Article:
Experimental Design Details
Sustainability standards are meant to verify the ethical, social, environmental, and economic merits of coffee production, which can be promoted to final consumers. In Sumatra, these standards are implemented through four key processes:
1. The training process. Training materials are developed by independent standard setting organisations, by partner NGOs, or by private sector companies, to convey to farmers the practices necessary to meet the standards. This usually involves an intensive initial training phase with weekly or monthly training for a few months, and then ongoing supplemental training over a 3 or 4-year cycle. Training is often implemented by the companies who directly source coffee from farmers, since they have the best access and local infrastructure to reach the farmers, sometimes with the support of standard setting organisations. Training is commonly integrated within an Internal Control System (ICS) managed by the companies and implemented through trained agronomists;
2. The auditing process. Third-party, independent auditors are hired to travel to the field and verify the extent to which farmers are actually complying with the practices dictated by the standards. This is usually done by randomly selecting a small subset of farmers in a farmer group for detailed auditing on an annual basis. Farmers are typically allowed to improve performance over time – e.g., for initial certification compliance with 50% of the standards might be sufficient, whereas after 3 years 70% compliance could be necessary.
3. The 'certification' process. Farmer groups that comply with the standards will hold certification (or verification, depending on the program). In the Sumatran context, this certification or verification is commonly held by the company on behalf of the farmers. Such coffee can then be sold as SAN-certified or 4C-verified coffee in the domestic and international market.
4. Marketing processes. These above processes are commonly associated with a new marketing channel and often the establishment of a new local-level buying station, whereby verified or certified farmers obtain certain market privileges. This new marketing channel involves price premiums at the farmer-level for both: i) certified / verified coffee; and ii) for higher quality coffee. The ‘certification’ premium in the Sumatra site is 300Rp (3c) per kg, whereas the ‘quality’ premium may be up to 2000rp (20c) per kg. In general, certification is associated with a more direct marketing chain for farmers.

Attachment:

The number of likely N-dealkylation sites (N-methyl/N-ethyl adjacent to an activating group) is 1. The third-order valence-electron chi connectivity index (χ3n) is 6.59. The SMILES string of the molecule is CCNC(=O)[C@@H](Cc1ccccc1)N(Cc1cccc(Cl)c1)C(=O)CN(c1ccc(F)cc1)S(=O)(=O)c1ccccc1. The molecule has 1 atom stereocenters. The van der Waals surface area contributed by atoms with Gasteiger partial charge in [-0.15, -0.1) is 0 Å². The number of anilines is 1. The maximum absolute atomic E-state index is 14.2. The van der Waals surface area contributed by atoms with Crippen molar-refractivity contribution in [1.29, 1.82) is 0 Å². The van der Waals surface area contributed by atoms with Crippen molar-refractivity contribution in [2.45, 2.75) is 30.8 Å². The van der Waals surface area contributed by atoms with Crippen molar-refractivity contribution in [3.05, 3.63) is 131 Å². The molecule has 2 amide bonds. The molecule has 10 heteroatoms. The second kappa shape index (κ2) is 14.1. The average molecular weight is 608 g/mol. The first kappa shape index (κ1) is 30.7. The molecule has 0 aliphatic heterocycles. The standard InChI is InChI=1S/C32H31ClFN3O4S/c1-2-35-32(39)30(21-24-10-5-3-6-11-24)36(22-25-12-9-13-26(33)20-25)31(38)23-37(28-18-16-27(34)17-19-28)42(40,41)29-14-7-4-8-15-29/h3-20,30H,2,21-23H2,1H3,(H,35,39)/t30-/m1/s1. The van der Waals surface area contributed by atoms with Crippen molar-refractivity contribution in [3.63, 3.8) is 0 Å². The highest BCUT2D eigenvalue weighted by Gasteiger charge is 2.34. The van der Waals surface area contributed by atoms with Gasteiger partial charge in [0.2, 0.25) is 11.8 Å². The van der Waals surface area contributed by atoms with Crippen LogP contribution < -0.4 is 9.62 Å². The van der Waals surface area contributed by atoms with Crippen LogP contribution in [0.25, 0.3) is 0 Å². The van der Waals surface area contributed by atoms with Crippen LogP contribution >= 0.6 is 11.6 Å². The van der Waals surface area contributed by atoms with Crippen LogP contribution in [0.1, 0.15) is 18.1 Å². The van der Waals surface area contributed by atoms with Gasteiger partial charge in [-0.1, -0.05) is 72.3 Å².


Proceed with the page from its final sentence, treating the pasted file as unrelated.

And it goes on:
The study described in this report will evaluate the impacts of the two sustainability standards. First, the 4C Code of Conduct is considered a baseline standard for sustainability, comprising a set of practices that could be considered a minimal package for sustainable coffee production. The Code includes a list of 10 unacceptable practices that must be eliminated, alongside 28 social, environmental, and economic principles for the sustainable production, processing, and trading of green coffee. 4C uses a 'traffic light' system to identify the level of sustainability (compliance with the standards), so that a farmer group must receive an audit score of at least yellow to receive a 4C premium.
Second, our studies will additionally focus on the Sustainable Agriculture Network (SAN) coffee standard, which is linked to the Rainforest Alliance (RFA) label that is familiar across many consumer products. The SAN standard includes more advanced criteria for sustainability that extend on the 4C standard. The standard’s key principles cover management systems, ecosystem conservation, wildlife protection, water conservation, working conditions, occupational health, community relationships, integrated crop management, social conservation, and integrated waste management.
The process of moving to sustainable coffee production can take a number of years, both in terms of discrete steps such as from not being involved in a sustainability program to an entry-level standard such as 4C, and then from 4C to a more advanced standard such as SAN, There are also frequently continuous steps up the compliance ladder within a given standard. This involves changes not only within a farmer household and on their farm(s), but also in farmer group governance, and the local socio-economic system around coffee production.